The Catcher in the Rye Essay | Holden's Dislike of Phoniness

This student essay consists of approximately 3 pages of analysis of Holden's Dislike of Phoniness.
This section contains 894 words
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Holden's Dislike of Phoniness

Summary: In J.D. Salinger's novel, The Catcher in the Rye, the main character Holden Caulfield displays an obsessive dislike for "phonies," or superficial people. Holden can neither deal with the phoniness that masks humanity nor look at humanity straight on.
In J.D. Salinger's novel, The Catcher in the Rye, the main character Holden Caulfield displays an obsessive dislike for "phonies," or superficial people. Holden narrates of his adventures during a Christmas weekend. Although Holden is telling his story from a correctional facility in California, his actual story occurs mainly in New York. Through his experiences, Holden is enlightened to the adult world. He continually mentions the "phonies" that he encounters, but Holden is eventually drawn to the reality that innocence cannot be preserved forever. Holden's dislike of phonies is revealed by his reactions towards people at institutions, his peers, and entertainers and their accompanied fans.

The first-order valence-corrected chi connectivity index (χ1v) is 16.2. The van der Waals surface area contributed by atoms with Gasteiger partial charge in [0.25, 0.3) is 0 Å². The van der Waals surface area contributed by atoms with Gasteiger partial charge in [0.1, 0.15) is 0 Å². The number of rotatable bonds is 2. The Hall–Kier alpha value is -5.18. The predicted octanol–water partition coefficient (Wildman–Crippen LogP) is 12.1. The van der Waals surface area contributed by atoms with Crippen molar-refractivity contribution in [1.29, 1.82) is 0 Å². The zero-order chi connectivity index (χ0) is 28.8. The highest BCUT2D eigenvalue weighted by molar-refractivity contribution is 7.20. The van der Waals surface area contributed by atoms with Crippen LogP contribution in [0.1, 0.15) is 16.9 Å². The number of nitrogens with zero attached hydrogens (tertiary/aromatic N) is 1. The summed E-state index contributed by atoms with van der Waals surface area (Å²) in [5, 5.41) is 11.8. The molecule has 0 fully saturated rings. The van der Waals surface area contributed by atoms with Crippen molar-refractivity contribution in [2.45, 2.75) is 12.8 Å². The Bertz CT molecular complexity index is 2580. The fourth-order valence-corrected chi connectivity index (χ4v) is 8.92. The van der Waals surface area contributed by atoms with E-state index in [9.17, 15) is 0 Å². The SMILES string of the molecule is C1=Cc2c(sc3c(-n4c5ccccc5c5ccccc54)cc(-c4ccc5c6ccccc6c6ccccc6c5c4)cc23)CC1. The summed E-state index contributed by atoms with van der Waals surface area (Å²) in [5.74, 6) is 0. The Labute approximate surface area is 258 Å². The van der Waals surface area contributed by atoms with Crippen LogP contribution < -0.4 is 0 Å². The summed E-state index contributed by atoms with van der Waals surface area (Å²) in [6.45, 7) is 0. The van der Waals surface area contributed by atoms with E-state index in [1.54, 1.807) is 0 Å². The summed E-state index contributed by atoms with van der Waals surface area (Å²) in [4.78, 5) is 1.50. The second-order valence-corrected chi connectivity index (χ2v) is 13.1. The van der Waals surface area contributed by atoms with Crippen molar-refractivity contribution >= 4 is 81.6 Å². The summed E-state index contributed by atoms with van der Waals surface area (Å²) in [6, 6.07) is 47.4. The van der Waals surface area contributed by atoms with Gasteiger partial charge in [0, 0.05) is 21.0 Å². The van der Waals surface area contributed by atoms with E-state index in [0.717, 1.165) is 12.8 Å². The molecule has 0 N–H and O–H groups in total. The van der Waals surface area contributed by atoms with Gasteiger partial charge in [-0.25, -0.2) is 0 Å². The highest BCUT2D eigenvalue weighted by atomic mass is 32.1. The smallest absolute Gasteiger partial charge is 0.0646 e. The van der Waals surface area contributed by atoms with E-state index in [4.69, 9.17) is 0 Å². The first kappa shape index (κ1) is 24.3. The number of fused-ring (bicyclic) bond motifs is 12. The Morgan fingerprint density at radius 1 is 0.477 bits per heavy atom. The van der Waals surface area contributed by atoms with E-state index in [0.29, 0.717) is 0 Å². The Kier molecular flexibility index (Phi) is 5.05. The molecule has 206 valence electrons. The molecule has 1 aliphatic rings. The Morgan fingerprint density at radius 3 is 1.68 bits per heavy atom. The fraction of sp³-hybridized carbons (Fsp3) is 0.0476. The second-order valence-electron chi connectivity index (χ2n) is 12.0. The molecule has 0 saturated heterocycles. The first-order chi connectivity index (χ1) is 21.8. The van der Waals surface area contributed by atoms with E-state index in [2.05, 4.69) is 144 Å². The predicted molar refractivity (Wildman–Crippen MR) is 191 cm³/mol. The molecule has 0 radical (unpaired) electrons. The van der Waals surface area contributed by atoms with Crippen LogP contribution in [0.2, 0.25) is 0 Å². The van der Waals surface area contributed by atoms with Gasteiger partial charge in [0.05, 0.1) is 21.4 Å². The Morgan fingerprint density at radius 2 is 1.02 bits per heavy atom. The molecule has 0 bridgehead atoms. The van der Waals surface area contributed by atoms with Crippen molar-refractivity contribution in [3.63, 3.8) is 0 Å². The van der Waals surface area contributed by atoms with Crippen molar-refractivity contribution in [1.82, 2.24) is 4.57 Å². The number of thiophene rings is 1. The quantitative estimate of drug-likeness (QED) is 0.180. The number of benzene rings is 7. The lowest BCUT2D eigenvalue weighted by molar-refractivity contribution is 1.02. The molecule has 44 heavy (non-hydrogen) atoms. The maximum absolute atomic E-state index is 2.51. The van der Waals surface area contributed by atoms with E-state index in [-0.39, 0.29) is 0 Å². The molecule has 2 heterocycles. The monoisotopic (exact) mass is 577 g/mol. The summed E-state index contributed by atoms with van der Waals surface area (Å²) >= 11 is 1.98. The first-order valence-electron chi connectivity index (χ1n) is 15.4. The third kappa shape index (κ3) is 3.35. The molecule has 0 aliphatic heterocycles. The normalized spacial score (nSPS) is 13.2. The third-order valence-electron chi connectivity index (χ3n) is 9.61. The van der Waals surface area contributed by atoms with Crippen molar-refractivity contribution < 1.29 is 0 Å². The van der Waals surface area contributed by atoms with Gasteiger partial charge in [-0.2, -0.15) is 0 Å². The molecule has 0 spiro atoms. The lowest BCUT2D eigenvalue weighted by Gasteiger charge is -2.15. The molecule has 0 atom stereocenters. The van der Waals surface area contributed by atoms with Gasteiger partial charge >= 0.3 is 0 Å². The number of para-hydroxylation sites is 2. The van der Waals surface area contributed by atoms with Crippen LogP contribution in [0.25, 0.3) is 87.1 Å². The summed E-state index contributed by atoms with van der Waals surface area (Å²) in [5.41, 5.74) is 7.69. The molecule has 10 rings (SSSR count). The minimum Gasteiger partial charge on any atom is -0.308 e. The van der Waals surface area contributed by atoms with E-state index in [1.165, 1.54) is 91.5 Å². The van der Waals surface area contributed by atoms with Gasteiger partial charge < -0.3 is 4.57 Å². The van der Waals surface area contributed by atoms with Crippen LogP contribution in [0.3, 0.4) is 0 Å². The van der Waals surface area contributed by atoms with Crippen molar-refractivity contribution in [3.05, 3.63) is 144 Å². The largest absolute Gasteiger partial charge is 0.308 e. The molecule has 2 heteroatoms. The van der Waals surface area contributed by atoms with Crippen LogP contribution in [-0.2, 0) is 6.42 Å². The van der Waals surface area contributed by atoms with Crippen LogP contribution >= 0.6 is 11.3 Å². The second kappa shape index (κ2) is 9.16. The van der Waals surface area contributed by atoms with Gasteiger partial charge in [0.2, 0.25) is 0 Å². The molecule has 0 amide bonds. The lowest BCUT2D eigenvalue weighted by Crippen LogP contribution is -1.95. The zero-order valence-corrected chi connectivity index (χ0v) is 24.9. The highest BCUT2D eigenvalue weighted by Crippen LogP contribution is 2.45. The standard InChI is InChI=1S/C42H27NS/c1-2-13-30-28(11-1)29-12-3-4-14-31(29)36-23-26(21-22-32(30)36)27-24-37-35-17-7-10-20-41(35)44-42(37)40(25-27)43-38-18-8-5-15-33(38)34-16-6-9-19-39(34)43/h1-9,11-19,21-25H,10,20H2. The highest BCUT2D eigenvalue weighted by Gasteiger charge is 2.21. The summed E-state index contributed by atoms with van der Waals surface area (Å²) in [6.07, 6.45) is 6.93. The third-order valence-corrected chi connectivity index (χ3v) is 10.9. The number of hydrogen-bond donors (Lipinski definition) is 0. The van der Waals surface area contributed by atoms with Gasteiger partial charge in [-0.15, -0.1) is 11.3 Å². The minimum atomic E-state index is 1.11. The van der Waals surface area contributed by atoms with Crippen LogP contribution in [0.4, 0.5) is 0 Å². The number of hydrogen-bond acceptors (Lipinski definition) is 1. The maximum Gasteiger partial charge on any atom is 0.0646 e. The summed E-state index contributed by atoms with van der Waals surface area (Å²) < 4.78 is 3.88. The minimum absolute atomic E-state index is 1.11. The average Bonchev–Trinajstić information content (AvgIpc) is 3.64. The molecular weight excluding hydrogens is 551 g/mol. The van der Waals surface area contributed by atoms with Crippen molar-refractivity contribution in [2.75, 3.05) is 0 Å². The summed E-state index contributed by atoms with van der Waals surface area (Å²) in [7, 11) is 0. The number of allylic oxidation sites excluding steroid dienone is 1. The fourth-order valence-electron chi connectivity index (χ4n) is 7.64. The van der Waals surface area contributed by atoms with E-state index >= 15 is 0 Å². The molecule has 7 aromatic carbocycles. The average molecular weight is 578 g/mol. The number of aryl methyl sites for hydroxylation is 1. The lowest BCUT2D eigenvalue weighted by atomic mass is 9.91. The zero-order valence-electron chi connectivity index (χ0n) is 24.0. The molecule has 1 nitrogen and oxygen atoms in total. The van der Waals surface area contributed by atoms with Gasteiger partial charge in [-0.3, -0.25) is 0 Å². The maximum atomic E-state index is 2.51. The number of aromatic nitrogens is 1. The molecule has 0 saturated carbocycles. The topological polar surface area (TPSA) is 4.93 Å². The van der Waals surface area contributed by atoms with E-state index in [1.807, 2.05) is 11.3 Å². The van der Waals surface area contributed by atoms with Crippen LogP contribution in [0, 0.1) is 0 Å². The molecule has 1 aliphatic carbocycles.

Holden detests artificiality in people, and how he views people at his private schools reveals his hatred toward the phoniness in them. When Holden thinks of Elkton Hills, a school he used to attend, he is reminded of its phony...

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This section contains 894 words
(approx. 3 pages at 300 words per page)
Buy the Student Essay on Holden's Dislike of Phoniness
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